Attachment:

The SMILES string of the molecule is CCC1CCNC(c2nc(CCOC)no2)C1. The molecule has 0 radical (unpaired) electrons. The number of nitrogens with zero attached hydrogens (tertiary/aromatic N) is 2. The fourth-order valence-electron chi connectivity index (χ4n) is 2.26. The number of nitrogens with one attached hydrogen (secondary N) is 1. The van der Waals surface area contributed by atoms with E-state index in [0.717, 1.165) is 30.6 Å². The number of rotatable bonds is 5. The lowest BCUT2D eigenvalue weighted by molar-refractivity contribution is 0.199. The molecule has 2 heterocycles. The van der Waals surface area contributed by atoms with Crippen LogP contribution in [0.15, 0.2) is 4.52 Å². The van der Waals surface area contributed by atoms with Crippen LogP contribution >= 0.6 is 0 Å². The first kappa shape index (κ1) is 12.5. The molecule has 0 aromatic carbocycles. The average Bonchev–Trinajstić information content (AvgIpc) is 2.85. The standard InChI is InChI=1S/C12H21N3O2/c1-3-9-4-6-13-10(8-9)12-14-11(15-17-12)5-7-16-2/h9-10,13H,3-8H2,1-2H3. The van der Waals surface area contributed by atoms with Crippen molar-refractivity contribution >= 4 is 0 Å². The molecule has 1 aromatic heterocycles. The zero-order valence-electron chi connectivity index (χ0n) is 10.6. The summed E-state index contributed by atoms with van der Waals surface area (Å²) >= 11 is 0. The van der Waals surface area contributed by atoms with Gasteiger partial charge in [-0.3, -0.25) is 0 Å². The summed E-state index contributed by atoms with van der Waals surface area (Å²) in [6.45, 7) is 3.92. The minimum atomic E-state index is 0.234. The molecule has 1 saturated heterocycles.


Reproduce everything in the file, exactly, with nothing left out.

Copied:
The SMILES string of the molecule is CCC1CCNC(c2nc(CCOC)no2)C1. The molecule has 0 radical (unpaired) electrons. The number of nitrogens with zero attached hydrogens (tertiary/aromatic N) is 2. The fourth-order valence-electron chi connectivity index (χ4n) is 2.26. The number of nitrogens with one attached hydrogen (secondary N) is 1. The van der Waals surface area contributed by atoms with E-state index in [0.717, 1.165) is 30.6 Å². The number of rotatable bonds is 5. The lowest BCUT2D eigenvalue weighted by molar-refractivity contribution is 0.199. The molecule has 2 heterocycles. The van der Waals surface area contributed by atoms with Crippen LogP contribution in [0.15, 0.2) is 4.52 Å². The van der Waals surface area contributed by atoms with Crippen LogP contribution >= 0.6 is 0 Å². The first kappa shape index (κ1) is 12.5. The molecule has 0 aromatic carbocycles. The average Bonchev–Trinajstić information content (AvgIpc) is 2.85. The standard InChI is InChI=1S/C12H21N3O2/c1-3-9-4-6-13-10(8-9)12-14-11(15-17-12)5-7-16-2/h9-10,13H,3-8H2,1-2H3. The van der Waals surface area contributed by atoms with Crippen molar-refractivity contribution >= 4 is 0 Å². The molecule has 1 aromatic heterocycles. The zero-order valence-electron chi connectivity index (χ0n) is 10.6. The summed E-state index contributed by atoms with van der Waals surface area (Å²) >= 11 is 0. The van der Waals surface area contributed by atoms with Gasteiger partial charge in [-0.3, -0.25) is 0 Å². The summed E-state index contributed by atoms with van der Waals surface area (Å²) in [6.45, 7) is 3.92. The minimum atomic E-state index is 0.234. The molecule has 1 saturated heterocycles.